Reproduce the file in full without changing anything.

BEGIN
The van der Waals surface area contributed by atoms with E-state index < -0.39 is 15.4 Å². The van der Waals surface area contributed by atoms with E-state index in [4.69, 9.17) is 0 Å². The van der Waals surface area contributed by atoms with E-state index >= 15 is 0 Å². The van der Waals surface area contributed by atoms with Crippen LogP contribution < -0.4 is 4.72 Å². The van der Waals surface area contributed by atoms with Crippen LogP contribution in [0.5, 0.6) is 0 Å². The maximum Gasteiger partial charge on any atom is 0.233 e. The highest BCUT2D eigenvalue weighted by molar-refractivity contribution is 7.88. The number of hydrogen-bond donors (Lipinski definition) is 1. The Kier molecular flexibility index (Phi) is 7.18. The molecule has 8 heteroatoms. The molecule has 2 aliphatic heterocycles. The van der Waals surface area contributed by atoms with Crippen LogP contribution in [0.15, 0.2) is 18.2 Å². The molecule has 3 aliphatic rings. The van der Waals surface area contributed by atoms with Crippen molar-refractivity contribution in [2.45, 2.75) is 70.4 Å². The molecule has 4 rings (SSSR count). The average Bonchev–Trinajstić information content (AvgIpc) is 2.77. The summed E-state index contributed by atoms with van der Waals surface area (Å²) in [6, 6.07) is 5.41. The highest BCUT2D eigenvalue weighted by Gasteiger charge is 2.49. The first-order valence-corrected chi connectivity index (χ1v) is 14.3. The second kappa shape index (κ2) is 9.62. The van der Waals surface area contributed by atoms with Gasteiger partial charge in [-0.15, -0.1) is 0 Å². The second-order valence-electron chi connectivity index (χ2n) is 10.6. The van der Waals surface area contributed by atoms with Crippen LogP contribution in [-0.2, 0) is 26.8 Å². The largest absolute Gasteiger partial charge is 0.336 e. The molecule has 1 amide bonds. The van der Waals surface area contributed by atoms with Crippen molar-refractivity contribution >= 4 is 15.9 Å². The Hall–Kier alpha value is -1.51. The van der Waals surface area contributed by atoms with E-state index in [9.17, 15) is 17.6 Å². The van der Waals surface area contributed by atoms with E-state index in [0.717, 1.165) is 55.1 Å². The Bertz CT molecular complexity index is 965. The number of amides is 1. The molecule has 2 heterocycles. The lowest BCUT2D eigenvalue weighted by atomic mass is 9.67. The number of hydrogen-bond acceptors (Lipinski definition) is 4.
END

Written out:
The van der Waals surface area contributed by atoms with E-state index < -0.39 is 15.4 Å². The van der Waals surface area contributed by atoms with E-state index in [4.69, 9.17) is 0 Å². The van der Waals surface area contributed by atoms with E-state index >= 15 is 0 Å². The van der Waals surface area contributed by atoms with Crippen LogP contribution < -0.4 is 4.72 Å². The van der Waals surface area contributed by atoms with Crippen LogP contribution in [0.5, 0.6) is 0 Å². The maximum Gasteiger partial charge on any atom is 0.233 e. The highest BCUT2D eigenvalue weighted by molar-refractivity contribution is 7.88. The number of hydrogen-bond donors (Lipinski definition) is 1. The Kier molecular flexibility index (Phi) is 7.18. The molecule has 8 heteroatoms. The molecule has 2 aliphatic heterocycles. The van der Waals surface area contributed by atoms with Crippen LogP contribution in [0.15, 0.2) is 18.2 Å². The molecule has 3 aliphatic rings. The van der Waals surface area contributed by atoms with Crippen molar-refractivity contribution in [2.45, 2.75) is 70.4 Å². The molecule has 4 rings (SSSR count). The average Bonchev–Trinajstić information content (AvgIpc) is 2.77. The summed E-state index contributed by atoms with van der Waals surface area (Å²) in [6, 6.07) is 5.41. The highest BCUT2D eigenvalue weighted by Gasteiger charge is 2.49. The first-order valence-corrected chi connectivity index (χ1v) is 14.3. The second kappa shape index (κ2) is 9.62. The van der Waals surface area contributed by atoms with Gasteiger partial charge in [-0.15, -0.1) is 0 Å². The second-order valence-electron chi connectivity index (χ2n) is 10.6. The van der Waals surface area contributed by atoms with Crippen LogP contribution in [-0.2, 0) is 26.8 Å². The largest absolute Gasteiger partial charge is 0.336 e. The molecule has 1 amide bonds. The van der Waals surface area contributed by atoms with Crippen molar-refractivity contribution >= 4 is 15.9 Å². The Hall–Kier alpha value is -1.51. The van der Waals surface area contributed by atoms with E-state index in [9.17, 15) is 17.6 Å². The van der Waals surface area contributed by atoms with E-state index in [0.717, 1.165) is 55.1 Å². The Bertz CT molecular complexity index is 965. The number of amides is 1. The molecule has 2 heterocycles. The lowest BCUT2D eigenvalue weighted by atomic mass is 9.67. The number of hydrogen-bond acceptors (Lipinski definition) is 4.